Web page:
BN - We have talked about a west coast tour in the U.S. Unfortunately we all have dad jobs at the moment, and can’t tour as much as we could when we were in our 20s, so touring is sparse. If we got asked to play a badass fest in Europe I think I’d spring some cash and go in the hole moneywise to get to play to an audience out of the states. 

I’ve been asking different bands this question in recent interviews; What advice would you give to new bands based on your experiences thus far and also, what advice would you give to 

BN - Yourselves if you were to go back in time? You have to be 100% about keeping this personal and all for you. The people that like you will come along with that. Don’t ever get too bogged down in trying to get to this level or some next level. Just play what you like and don’t let any bad experiences get you down about being a band. Some older bands I was in, we toured with boxes of ramen in the car and heated it up at coffee stations in gas stations. I lived pretty much broke through most of the early 2000s and we somehow survived touring. As a young musician it was all about the pipedream of being a big name. While I had some hardcore bands that were pretty successful, none of that mattered in the end. Writing good music, being around some of your best friends, and enjoying what you’ve put out and will be able to go back and listen to and either laugh or say “holy shit, that was still such a good song” is all that matters to me. 


2. X
3. XI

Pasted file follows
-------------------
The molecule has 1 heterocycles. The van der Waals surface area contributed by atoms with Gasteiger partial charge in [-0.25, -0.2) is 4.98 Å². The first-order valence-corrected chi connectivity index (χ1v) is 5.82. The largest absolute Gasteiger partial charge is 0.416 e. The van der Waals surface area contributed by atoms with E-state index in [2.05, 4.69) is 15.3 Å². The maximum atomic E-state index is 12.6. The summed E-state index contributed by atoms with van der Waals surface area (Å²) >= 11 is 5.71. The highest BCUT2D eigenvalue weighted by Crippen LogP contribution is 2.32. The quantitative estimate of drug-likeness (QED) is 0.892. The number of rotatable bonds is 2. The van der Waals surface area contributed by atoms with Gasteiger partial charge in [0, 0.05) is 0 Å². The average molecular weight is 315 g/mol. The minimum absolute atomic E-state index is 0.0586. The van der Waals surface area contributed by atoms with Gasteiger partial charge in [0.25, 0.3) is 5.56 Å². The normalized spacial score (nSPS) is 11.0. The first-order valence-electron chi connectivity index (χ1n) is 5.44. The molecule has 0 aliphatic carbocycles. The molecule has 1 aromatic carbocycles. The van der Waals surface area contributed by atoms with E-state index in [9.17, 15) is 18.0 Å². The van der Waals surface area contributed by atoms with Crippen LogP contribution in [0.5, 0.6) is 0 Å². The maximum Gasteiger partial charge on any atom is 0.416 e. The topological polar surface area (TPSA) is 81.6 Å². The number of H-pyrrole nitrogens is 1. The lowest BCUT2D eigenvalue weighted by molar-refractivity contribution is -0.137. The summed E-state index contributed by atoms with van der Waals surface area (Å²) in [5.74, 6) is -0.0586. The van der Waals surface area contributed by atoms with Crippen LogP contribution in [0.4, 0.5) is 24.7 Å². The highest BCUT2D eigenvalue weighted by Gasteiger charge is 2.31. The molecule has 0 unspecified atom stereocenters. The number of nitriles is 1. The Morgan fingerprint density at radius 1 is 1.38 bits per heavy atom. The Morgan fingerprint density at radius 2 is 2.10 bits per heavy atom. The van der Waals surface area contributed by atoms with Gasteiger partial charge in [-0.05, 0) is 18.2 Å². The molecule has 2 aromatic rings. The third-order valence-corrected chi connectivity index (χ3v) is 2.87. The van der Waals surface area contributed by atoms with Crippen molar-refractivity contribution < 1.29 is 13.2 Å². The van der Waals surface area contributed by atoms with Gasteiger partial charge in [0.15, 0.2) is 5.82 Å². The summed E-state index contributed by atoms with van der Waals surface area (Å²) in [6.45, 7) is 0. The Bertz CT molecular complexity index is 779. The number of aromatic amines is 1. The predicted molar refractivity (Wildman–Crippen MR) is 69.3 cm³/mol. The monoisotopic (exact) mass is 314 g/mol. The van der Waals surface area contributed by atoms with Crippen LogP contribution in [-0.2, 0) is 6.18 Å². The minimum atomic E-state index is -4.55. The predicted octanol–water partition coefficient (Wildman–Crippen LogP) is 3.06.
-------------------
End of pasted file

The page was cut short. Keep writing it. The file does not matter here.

4. XII
5. Diderot

Heaviness, anger and emotion are all healthy and cathartic things when it comes to metal music. Probably more so for the bands that write it than for the fans who consume it. Bréag Naofa knows this and that’s why “II” sounds the way it does. Opening song XIII is metallic, bold and incredibly dense in its delivery. At times it’s slow and at other times its pace picks up with elements of hardcore and post-metal taking the lead. X only increases the density and the intensity further, as the harsh vocals head lower in tonality and the instrumentation the surrounds them becomes more vivid. The extended instrumental sections both paint images and stir feelings inside. This is music that allows you to interpret it in your own way, without forcing certain things upon you, which is a great skill for a band to have. 

The metallic textures flow on into XI and while they’re only a small facet of BN’s sound, they present a menacing atmosphere alongside the rest of the music. There’s something avant-garde about the band on this song as well, especially in the tuning and the melodies. The vocals are both pissed off yet also restrained and the introspective passages are glorious and clear, thanks to the engineering and mixing of Derek Moree. The further you get into “II” the more intense and enjoyable it becomes. The fact that BN don’t rush their songs and are more expansive in their song-writing makes their post-metal more natural. This point is exhibited perfectly on XII.

“II” ends with Diderot, which begins with repeating guitar riffs, subtle ambience and a French spoken word sample. The volume builds with the introduction of the drums before the instrumental section of BN blasts back into life for a shorter final piece. It feels like closure for the band and those final spoken lines say all you need to know. Bréag Naofa manages more in these five songs than a lot of bigger bands manage with double that, but then it’s not about other bands. It’s about the music and what both they and you take out of it. Stirring, emotive and brilliantly delivered. 

You can stream and buy "II" digitally and on vinyl below:-

You can also purchase copies from Halo of Flies here - http://www.halooffliesrecords.com/releases/current-releases/